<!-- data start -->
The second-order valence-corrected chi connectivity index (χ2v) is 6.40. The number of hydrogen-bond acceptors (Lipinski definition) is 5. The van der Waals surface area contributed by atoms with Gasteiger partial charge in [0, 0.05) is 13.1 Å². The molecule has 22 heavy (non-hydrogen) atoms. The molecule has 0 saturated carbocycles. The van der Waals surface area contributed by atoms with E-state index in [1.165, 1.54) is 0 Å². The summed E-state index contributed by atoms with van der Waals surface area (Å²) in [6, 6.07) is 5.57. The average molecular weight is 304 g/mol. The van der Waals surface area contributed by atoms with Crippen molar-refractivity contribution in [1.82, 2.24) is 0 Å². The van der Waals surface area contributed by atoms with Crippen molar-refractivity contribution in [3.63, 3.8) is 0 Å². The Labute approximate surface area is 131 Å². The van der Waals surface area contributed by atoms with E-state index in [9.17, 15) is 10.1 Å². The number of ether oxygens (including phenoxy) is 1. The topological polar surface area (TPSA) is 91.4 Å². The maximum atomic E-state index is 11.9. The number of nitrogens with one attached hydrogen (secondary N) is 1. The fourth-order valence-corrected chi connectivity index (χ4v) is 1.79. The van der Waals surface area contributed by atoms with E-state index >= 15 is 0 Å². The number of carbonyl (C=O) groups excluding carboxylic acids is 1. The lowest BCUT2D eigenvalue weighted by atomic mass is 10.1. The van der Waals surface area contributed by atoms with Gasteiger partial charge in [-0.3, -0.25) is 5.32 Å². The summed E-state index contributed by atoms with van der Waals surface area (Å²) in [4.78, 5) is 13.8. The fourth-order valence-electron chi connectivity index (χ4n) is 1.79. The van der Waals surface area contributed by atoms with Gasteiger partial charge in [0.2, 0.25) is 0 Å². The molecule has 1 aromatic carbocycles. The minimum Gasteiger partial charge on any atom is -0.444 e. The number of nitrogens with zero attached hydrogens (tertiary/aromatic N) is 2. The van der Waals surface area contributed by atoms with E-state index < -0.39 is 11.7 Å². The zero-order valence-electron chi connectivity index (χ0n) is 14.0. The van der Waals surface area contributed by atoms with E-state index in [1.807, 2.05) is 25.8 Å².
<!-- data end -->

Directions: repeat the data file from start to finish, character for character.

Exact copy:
The second-order valence-corrected chi connectivity index (χ2v) is 6.40. The number of hydrogen-bond acceptors (Lipinski definition) is 5. The van der Waals surface area contributed by atoms with Gasteiger partial charge in [0, 0.05) is 13.1 Å². The molecule has 22 heavy (non-hydrogen) atoms. The molecule has 0 saturated carbocycles. The van der Waals surface area contributed by atoms with E-state index in [1.165, 1.54) is 0 Å². The summed E-state index contributed by atoms with van der Waals surface area (Å²) in [6, 6.07) is 5.57. The average molecular weight is 304 g/mol. The van der Waals surface area contributed by atoms with Crippen molar-refractivity contribution in [1.82, 2.24) is 0 Å². The van der Waals surface area contributed by atoms with Crippen molar-refractivity contribution in [3.63, 3.8) is 0 Å². The Labute approximate surface area is 131 Å². The van der Waals surface area contributed by atoms with E-state index in [9.17, 15) is 10.1 Å². The number of ether oxygens (including phenoxy) is 1. The topological polar surface area (TPSA) is 91.4 Å². The maximum atomic E-state index is 11.9. The number of nitrogens with one attached hydrogen (secondary N) is 1. The fourth-order valence-corrected chi connectivity index (χ4v) is 1.79. The van der Waals surface area contributed by atoms with E-state index >= 15 is 0 Å². The number of carbonyl (C=O) groups excluding carboxylic acids is 1. The lowest BCUT2D eigenvalue weighted by atomic mass is 10.1. The van der Waals surface area contributed by atoms with Gasteiger partial charge in [-0.3, -0.25) is 5.32 Å². The summed E-state index contributed by atoms with van der Waals surface area (Å²) in [4.78, 5) is 13.8. The fourth-order valence-electron chi connectivity index (χ4n) is 1.79. The van der Waals surface area contributed by atoms with Gasteiger partial charge in [0.2, 0.25) is 0 Å². The molecule has 1 aromatic carbocycles. The minimum Gasteiger partial charge on any atom is -0.444 e. The number of nitrogens with zero attached hydrogens (tertiary/aromatic N) is 2. The van der Waals surface area contributed by atoms with E-state index < -0.39 is 11.7 Å². The zero-order valence-electron chi connectivity index (χ0n) is 14.0. The van der Waals surface area contributed by atoms with E-state index in [1.807, 2.05) is 25.8 Å².